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Why Cannabis and CBD Offer Hope for Future Autism Treatments

Published on January 25, 2018 · Last updated July 28, 2020

It’s a lot easier to treat a disorder that has a known cause than one that doesn’t. Unfortunately, there is no one cause for autism, which makes it difficult to engineer targeted medications.

Instead, a variety of factors contribute to the development of autism: genetic mutations, environmental factors (e.g., pesticides, prenatal drug exposure, parental age) or a combination. The wide range of contributing factors underscores why autism is considered a spectrum with symptom severity ranging from mild to severe. This makes pharmacological treatment of autism particularly difficult. However, accumulating evidence suggests that in many cases of autism, there’s a reduction in the brain’s “inhibitory tone” (see below). This suggests that cannabis-based medications, particularly CBD-rich preparations that enhance the brain’s inhibitory signaling, may be a potential autism treatment.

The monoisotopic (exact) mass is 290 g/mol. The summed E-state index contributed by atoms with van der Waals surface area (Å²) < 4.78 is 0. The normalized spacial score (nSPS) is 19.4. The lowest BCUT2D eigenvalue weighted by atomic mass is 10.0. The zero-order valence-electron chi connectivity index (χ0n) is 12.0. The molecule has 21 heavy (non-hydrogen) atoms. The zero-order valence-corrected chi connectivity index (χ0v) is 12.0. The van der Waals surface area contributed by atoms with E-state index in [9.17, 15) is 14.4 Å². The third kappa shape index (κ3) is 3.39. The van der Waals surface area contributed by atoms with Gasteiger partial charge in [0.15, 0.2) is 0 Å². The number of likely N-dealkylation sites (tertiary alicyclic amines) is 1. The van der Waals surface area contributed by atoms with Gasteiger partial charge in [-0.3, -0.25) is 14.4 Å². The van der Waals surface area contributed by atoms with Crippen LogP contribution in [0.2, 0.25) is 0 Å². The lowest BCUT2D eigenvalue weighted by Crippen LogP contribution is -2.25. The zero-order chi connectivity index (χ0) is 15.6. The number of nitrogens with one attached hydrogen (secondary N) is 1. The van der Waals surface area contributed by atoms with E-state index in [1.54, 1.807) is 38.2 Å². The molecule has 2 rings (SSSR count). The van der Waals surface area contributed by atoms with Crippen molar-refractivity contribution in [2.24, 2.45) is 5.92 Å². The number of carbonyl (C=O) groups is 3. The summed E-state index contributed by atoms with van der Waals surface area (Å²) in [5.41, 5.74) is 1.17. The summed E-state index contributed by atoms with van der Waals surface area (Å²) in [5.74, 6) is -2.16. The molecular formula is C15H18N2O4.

What Characterizes Autism?

Autism Spectrum Disorder (ASD) is characterized by communication deficits, abnormal social behavior, and restricted and repetitive motor behaviors (for a more detailed description of ASD, see Leafly’s earlier article on the subject). There’s no genetic test that says you have ASD, and it’s not something that can be revealed by a routine blood screen or an MRI. Therefore, ASD can only be diagnosed through developmental screening and a comprehensive diagnostic evaluation.

In some cases, it’s obvious. Some children are incapable of making prolonged eye contact. They become highly emotional at the presentation of certain foods, overwhelmed by their smell. Certain noises make them cover their ears and rock back and forth. They may escape to a quiet corner, away from other children. These behaviors, and others common in children with ASD, reflect atypical responses to sensory stimuli.

Hypersensitivity to stimuli reflects an impaired “dampening” of sensory information in the brain. Indeed, reduced inhibitory signaling by the neurotransmitter, GABA, is a common neurological signature of ASD. If you think of the brain like a radio, inhibitory signaling by GABA doesn’t just reduce the volume of the music, it can also make the sound clear and comprehensible. So a faulty break, as in the case of many individuals with ASD, can lead to overwhelming sensory input that contributes to impaired language skills and abnormal social behavior.